15 How boring this all looked to those of the nations! But those early “children of light” were glad, because they really had a different spirit. They acted as one warm family, “the household of God,” with each one using his “gift” for the building up of the congregational family.—Eph. 2:19; 4:7.
16. (a) What effect will a warm “family” spirit have on a congregation, and why should the counsel at James 1:27 be remembered? (b) What is one possible danger that should be avoided at certain social get-togethers? (c) What should mark recreational activities that are engaged in at Christian social get-togethers?
16 So today where such a warm “family” spirit exists in a congregation, there will be a natural desire to get together for meetings, as well as socially, for mutual upbuilding. Genuine love will prompt a spontaneous concern for all, young and old, and especially those who are “widows and orphans.” (Jas. 1:27) However, social gatherings should not be allowed to deteriorate, as happened in the following instance:
“It had been a delightful wedding ceremony, with fine Scriptural counsel from the minister who gave the wedding talk. Then, the couple, with several hundred guests, went to a nearby hall for a reception. But how different the atmosphere! A professional band held the floor, playing wild, sensual music so loudly that several of the guests had to be excused. Intoxicating liquor flowed too freely. The dancing reflected a spirit of wild abandon. Many of the guests asked, Why spoil a happy theocratic wedding by bringing in the world to wrap it up?”
What can be done on occasions when Christians relax or engage in recreation? Many upbuilding things! Some things that others have found genuinely refreshing in the field of entertainment are noted in the following article. The point is that what is done should reflect that we are “children of light,” and are under the influence of God’s spirit, not the “spirit of the world.”—1 Cor. 2:12.
ALL USE INFLUENCE FOR GOOD
17. How can elders and others with “spiritual qualifications” aid those who may be taking ‘false steps’ in the field of entertainment?
17 With the pressure of the world increasing, vigilance is necessary to thwart its spirit in the congregation. The influence of the elders should promote the flow of God’s spirit. At times this may require ‘readjusting’ the thinking of some who become unbalanced. Concerned about the infiltration of worldliness into the congregation, one elder wrote: “As elders we must share the blame because some of us are proving weak when it comes to giving counsel when needed and not standing up for what is right.” However, not merely the elders, but all “who have spiritual qualifications [“spiritual ones,” Kingdom Interlinear Translation]” should be willing to “readjust such a man [one who takes a “false step”] in a spirit of mildness.” Such ‘mild’ counsel could perhaps prevent one “false step” from becoming a continued wayward course, leading to disaster.—Eph. 4:11-14; Gal. 6:1.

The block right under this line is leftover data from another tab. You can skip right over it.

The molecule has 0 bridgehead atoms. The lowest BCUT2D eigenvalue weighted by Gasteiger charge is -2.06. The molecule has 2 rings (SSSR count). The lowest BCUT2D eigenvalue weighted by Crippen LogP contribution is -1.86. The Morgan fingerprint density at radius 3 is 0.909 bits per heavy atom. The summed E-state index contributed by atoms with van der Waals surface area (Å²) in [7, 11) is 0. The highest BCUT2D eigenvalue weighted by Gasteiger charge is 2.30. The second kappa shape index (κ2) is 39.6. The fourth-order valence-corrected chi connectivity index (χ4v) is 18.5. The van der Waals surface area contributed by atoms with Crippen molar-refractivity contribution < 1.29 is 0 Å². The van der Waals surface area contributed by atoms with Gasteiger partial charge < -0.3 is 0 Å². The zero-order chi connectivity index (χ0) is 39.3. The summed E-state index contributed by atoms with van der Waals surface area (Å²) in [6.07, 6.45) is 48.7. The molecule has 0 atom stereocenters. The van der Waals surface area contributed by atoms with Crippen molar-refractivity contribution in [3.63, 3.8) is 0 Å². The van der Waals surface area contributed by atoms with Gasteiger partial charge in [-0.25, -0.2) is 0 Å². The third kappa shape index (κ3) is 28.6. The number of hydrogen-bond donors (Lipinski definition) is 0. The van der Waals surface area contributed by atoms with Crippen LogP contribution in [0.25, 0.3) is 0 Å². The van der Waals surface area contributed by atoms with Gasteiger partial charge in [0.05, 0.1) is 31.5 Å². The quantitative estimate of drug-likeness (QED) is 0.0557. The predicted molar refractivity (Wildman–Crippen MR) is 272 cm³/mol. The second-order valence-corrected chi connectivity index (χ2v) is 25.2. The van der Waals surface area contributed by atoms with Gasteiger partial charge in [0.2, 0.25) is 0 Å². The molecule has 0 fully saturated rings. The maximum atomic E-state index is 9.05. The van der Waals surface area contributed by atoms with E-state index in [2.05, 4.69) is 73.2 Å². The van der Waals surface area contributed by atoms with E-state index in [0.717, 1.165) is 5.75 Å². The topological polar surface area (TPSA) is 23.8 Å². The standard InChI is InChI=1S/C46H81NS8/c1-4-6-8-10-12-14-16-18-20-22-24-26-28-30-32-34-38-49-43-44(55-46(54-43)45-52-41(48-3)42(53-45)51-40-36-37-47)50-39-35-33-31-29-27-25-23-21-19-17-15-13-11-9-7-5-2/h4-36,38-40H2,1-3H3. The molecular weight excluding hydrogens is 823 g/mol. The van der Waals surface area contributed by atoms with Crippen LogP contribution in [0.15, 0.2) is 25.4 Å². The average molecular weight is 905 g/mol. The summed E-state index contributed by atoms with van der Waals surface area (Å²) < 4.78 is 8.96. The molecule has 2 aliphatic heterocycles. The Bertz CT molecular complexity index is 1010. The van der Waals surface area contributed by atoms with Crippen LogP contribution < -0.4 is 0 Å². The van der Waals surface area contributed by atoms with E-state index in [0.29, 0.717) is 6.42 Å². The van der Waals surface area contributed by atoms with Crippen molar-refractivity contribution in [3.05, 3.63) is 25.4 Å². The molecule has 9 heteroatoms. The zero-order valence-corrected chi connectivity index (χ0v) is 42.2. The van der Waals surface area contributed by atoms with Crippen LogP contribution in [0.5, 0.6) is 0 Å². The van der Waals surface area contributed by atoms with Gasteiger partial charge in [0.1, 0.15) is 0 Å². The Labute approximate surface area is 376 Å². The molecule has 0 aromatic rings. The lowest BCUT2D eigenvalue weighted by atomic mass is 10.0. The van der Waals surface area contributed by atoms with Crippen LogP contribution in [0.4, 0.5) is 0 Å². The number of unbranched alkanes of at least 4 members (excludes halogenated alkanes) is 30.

18. Why is balance needed?
18 All should realize that tastes vary in the choice of entertainment. Rather than being extremely critical, perhaps bordering on ‘over-righteousness,’ encourage what is desirable. Use the standards set in the Bible. Let the force of God’s Word touch the hearts of those taking ‘false steps.’—Eccl. 7:16.
19. How can parents use their influence for the good of their children?
19 Parents especially are in a fine position to help their children. The apostle commands fathers: “Do not be irritating your children, but go on bringing them up in the discipline and mental-regulating of Jehovah.” The Greek word translated “bringing up” contains the thought of warmth for the child, for the root word can be applied to a “nursing mother [who] cherishes” her children.—Eph. 6:4; 1 Thess. 2:7.
20. (a) Why is there a need for discipline? (b) From the remarks of one young person, what should parents do, and will this later be appreciated by their children?
20 Such concern would prevent parents from being indifferent to their child’s choice of entertainment. Deep love for the child would cause the parent to be firm at times, ‘bringing the child up with discipline.’ Especially because of peer pressure a child may object to some of the parent’s restrictions, perhaps in the field of entertainment. One 21-year-old full-time preacher who was reared by godly parents reflected over her teen-age years, saying:
“Only years later did I realize the training I’ve got is to my advantage, although I thought at the time that I was the loser. In the case of parents, they may think they’re losing their child by being firm. They’re not losing him. They’ve got to look at things in the long term. You know it must be frightening for parents when their child says, ‘Oh, mom, Susan can do it and she’s still in the Truth, so what makes you think that I’m going out of the Truth?’ It must be very difficult for parents to say, ‘No.’ But it’s only after you’re older, many years later, and you look back, that you can say, ‘Thank you, Jehovah, that my parents had the courage to put their foot down.’”
21. What cherished relationship should the parents help the child to build? Why?
21 But external force or discipline is not the complete answer. The apostle Paul spoke of the “mental-regulating of Jehovah.” Literally, the original words mean putting the mind of Jehovah inside as a controlling or regulating influence. Work to aid your child to build a relationship with God so that he will come to reject degrading forms of entertainment as well as all wrong conduct. As one youngster who developed such a relationship said: “It’s not so much between me and my parents but between me and Jehovah.”
22. By continuing to walk as children of light, what hope may we entertain?
22 With all of us, it is between us and Jehovah. So let none of Jehovah’s people forget who they are, namely, “children of light.” Continue to walk as illuminators now, enjoying a happy and satisfying life, and entertain the prospect of an eternity of happiness in a soon-to-be-realized new system of stimulating moral brilliance.